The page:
[Rspec-devel] Adaptation of rpsec

David Chelimsky dchelimsky at gmail.com
Sat May 6 08:16:13 EDT 2006

Hi Keith,

Thanks for doing this. It's a great start. Here are some initial
reactions to the things that you chose to do differently from rspec.
Keep in mind that these are MY opinions and I don't expect you to
change anything on my account. But please also keep in mind that I got
interested w/ BDD and rspec because they begin to solve very specific
problems that I've experienced over years of using xUnit frameworks.

1) "expect" and "dontWant" don't read as opposites to me. rspec uses
should_be and should_not_be, which are more obvious opposites. So
expressing it like this:


would be more in keeping w/ rspec's approach, and more readable in my view.

2) Nested specifications. One of the pitfalls of xUnit frameworks is
the tendency of developers to use inheritance to eliminate duplication
in setting up test fixtures. Things become very difficult to grok -
especially when there's a failure you're trying to understand.

We had some discussion of supporting hierarchies in rspec and more or
less agreed not to for the time being for that very reason.

3) Multiple expectations per expression
(expect(a).toBe(3).and(b).toBe(5))). I think this ends up more
confusing than just expressing the expectations separately. A key goal
should be consistency in expression and to make things more readable.
This would violate that consistency in my view. Also, what is the use
of or()? Why would you want to allow for any variation in the result?
That's just asking for bugs and headaches.

4) The specify()/specified() structure feels a little funny. Can you
move whatever is happening in specified() to specify()? So if there is
a specification being described, wrap it up. Then begin a new one. It
looks like you need to indicate the end of a specification for
nesting, but I already expressed my concern about nesting. I guess you
would have to do the same thing when closing the context, so maybe
it's best the way it is already.

That's all for the moment. Feel free to respond if you so desire. And
thanks again for doing this and sharing it with us.


On 5/6/06, Keith Hodges <Keith.Hodges at warwick.ac.uk> wrote:
> Hello,
> I have been working on an adaptation of rpsec in javascript. My code may
> be a bit ropey but I think idea has some merit:
> I have included an example spec below.
> I use the word "expect" or "dontWant" to start sentences. I think that
> this may be more portable than the rspec approach since I didn't want to
> add methods to all objects in javascript.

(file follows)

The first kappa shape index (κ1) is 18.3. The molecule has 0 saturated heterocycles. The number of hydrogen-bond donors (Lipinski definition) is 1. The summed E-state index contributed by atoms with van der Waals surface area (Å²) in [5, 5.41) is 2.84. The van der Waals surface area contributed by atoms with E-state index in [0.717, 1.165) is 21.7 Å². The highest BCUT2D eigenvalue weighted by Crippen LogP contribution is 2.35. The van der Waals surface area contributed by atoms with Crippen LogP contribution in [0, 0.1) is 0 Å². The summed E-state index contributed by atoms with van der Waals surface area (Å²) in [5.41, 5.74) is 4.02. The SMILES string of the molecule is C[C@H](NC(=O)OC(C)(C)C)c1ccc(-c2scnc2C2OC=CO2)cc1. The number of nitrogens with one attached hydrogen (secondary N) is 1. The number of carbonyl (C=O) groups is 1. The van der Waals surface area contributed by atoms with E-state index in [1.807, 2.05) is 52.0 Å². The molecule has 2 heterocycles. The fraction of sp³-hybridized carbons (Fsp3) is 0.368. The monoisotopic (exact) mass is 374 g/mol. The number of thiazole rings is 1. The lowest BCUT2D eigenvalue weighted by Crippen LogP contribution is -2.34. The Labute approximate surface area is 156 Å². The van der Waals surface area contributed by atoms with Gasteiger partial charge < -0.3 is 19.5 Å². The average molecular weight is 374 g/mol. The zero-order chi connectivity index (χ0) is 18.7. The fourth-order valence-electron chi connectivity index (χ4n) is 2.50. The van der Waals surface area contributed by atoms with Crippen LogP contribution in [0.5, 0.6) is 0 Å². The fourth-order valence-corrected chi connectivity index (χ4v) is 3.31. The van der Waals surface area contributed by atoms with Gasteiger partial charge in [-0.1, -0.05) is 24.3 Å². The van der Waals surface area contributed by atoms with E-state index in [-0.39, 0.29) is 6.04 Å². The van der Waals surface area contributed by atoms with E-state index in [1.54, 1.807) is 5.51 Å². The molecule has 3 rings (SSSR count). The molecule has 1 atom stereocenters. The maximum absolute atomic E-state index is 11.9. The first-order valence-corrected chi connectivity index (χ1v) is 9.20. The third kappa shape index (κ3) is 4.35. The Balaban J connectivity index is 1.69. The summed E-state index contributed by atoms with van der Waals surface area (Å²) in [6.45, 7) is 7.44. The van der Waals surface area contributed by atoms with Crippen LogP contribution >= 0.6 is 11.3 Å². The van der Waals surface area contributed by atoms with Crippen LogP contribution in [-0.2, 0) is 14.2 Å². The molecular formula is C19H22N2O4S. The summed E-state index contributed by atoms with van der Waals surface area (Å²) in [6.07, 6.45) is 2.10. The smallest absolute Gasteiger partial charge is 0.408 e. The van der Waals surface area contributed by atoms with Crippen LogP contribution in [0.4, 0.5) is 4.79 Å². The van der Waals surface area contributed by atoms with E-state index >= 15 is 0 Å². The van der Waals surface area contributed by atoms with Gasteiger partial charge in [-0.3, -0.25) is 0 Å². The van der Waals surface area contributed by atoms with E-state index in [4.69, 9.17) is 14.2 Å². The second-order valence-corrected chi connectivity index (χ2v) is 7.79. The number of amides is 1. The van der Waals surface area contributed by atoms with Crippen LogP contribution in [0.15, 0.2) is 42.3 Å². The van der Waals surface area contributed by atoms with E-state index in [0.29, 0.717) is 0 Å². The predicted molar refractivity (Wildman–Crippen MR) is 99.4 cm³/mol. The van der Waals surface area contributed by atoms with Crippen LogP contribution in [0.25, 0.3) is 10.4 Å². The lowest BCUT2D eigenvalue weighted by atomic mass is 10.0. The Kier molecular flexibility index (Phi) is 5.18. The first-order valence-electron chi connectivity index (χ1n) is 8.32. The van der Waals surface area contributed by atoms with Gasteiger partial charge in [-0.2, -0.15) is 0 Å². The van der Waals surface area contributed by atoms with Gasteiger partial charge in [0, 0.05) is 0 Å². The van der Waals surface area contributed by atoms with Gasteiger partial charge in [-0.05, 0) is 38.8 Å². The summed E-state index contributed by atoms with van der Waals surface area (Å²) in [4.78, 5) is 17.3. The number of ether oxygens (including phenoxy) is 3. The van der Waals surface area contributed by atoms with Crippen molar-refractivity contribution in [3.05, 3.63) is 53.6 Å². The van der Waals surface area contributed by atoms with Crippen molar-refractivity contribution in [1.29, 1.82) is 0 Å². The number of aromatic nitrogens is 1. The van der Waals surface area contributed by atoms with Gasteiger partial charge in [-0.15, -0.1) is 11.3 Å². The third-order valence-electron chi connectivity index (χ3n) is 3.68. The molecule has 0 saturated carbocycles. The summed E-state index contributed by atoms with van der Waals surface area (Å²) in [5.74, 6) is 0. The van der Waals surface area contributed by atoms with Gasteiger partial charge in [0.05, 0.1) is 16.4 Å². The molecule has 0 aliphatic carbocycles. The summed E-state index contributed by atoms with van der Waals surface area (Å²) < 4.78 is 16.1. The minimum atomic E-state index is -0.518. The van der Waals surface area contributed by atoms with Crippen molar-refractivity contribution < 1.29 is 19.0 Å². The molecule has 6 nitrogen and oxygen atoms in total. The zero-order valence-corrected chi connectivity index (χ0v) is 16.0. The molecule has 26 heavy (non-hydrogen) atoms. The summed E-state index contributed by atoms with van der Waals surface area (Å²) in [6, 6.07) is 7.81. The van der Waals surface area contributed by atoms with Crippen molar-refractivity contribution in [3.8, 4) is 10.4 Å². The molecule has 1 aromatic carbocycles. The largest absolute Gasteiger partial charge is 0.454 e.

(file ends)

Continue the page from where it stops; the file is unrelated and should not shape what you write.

> I love the ability to test more than one thing at once
> expect( a,b,c ).toBe( 3 ).or().toBe(5)
> Specifications may be nested and supply setUp/tearDown for their
> children. This gives the spec a tree structure and allows fixtures to be
> branched in order to specify alternative use paths.
> Any feedback/comments/etc would be welcomed.
> For code examples etc:
> http://www.warwick.ac.uk/~tuspam/js_spec/
> Keith
> =======================
> <!DOCTYPE html PUBLIC "-//W3C//DTD HTML 4.01 Transitional//EN"><html><head>
> <meta http-equiv="Content-Type" content="text/html;charset=utf-8" >
> <title>Test Something</title>
> <script type="text/javascript"
> src="include/InheritanceFramework.js"></script>
> <script type="text/javascript" src="include/JSspec.js"></script>
> </head>
> <body>
> <H1>Specification Testing in Javascript</H1>
> <script>
> context('defines the overall behaviour suite at the first level')
>     specify('begin a specification')
>         expect(1).toBe(1)
>         dontWant(1).toBe(2)
>     specified()
>     specify('strings compared as strings')
>         expect('2+2').toBe('2+2')
>     specified()
>     specify('demo multiple expectands and tests')
>         expect( 2,1+1,0.5 + 1.5, (4/2) ).toBe( 2 )
>         expect( [ 1, 1+1, 1+2 ] ).toBe( [1,2,3] )
>     specified()
>     specify('that items should be empty')
>         expect( {} , [], "" ).toBeEmpty()
>     specified()
>     specify('inclusion demo')
>         expect( [1,2,3] ).toInclude( 2,3 )
>         expect( "hello world" ).toInclude( "hello" , 'world' )
>         dontWant( "hello world" ).toInclude( "hellpo"  )
>     specified()
>     specify('regex demo')
>         expect( "hello world" ).toMatch( /HE.../i , /Lo/i )
>     specified()
>     specify('toRaise behaviour')
> ///        expect( "blah" ).toRaise('Foo')
> ///        expect( "blah" ).eval().toRaise('Foo')
>         expect( "blah" ).eval().toRaise('ReferenceError')
>         expect( "blah"
> ).eval().toRaise('ReferenceError').or().toRaise('Foo')
>     specified()
>     specify('logical ops')
>         a= 1;
>         expect(a).toBe(1)
>         expect(a).not().toBe(2)
>         dontWant(a).toBe(2)
>         expect(a).toBe(1).or().toBe(2)
>         expect(a).toBe(2).or().toBe(1)
>         expect(a).toBe(1).and(a*2).toBe(2)
>         expect(a).not().toBe(2).or().toBe(1)
>     specified()
>     /*nesting specifications with alternative naming convention (define
> is equiv to specify)
>        F is a default fixture provided by the framework*/
>     define('nested spec at 2nd level with cascaded setups').
>         setUp= function() { F.a= 1 }
>         define('specification at the 3rd level').
>             setUp= function() { F.a = F.a + 2 }
>             define('further nesting, now at 4th level' ).setUp=
> function() { F.a = F.a + 4 }
>                 expect( F.a ).toBe( 3 )
>                 specify('specification at 5th level, 3 setUps cascaded')
>                     expect( F.a ).toBe( 7 )
>                 specified()
>             defined()
>         defined()
>         specify('specifications at 3rd level, one setUp only')
>             expect( F.a ).toBe( 1 )
>         specified()
>     defined()
> context.writeDisplay()
> </script>
> </body>
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